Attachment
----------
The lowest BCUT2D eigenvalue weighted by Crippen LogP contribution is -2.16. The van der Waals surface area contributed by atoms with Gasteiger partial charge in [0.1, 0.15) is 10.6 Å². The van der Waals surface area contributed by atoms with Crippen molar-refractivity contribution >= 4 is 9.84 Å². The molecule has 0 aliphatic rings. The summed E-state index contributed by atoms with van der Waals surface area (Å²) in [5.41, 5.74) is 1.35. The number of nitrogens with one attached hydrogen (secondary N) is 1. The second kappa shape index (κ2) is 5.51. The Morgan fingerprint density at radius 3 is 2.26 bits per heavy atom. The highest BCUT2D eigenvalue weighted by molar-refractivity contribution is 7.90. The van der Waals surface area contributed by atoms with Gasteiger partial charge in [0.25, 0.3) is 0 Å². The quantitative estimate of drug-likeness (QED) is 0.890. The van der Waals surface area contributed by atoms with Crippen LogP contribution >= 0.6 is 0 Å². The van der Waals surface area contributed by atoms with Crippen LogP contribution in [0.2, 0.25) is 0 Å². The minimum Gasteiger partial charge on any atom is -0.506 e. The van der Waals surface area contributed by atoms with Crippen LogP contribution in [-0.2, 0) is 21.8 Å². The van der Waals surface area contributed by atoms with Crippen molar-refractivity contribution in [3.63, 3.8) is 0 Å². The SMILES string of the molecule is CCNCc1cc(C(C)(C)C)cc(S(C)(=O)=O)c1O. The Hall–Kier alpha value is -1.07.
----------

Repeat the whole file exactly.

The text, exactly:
The lowest BCUT2D eigenvalue weighted by Crippen LogP contribution is -2.16. The van der Waals surface area contributed by atoms with Gasteiger partial charge in [0.1, 0.15) is 10.6 Å². The van der Waals surface area contributed by atoms with Crippen molar-refractivity contribution >= 4 is 9.84 Å². The molecule has 0 aliphatic rings. The summed E-state index contributed by atoms with van der Waals surface area (Å²) in [5.41, 5.74) is 1.35. The number of nitrogens with one attached hydrogen (secondary N) is 1. The second kappa shape index (κ2) is 5.51. The Morgan fingerprint density at radius 3 is 2.26 bits per heavy atom. The highest BCUT2D eigenvalue weighted by molar-refractivity contribution is 7.90. The van der Waals surface area contributed by atoms with Gasteiger partial charge in [0.25, 0.3) is 0 Å². The quantitative estimate of drug-likeness (QED) is 0.890. The van der Waals surface area contributed by atoms with Crippen LogP contribution >= 0.6 is 0 Å². The van der Waals surface area contributed by atoms with Crippen LogP contribution in [0.2, 0.25) is 0 Å². The minimum Gasteiger partial charge on any atom is -0.506 e. The van der Waals surface area contributed by atoms with Crippen LogP contribution in [-0.2, 0) is 21.8 Å². The van der Waals surface area contributed by atoms with Crippen molar-refractivity contribution in [3.63, 3.8) is 0 Å². The SMILES string of the molecule is CCNCc1cc(C(C)(C)C)cc(S(C)(=O)=O)c1O. The Hall–Kier alpha value is -1.07.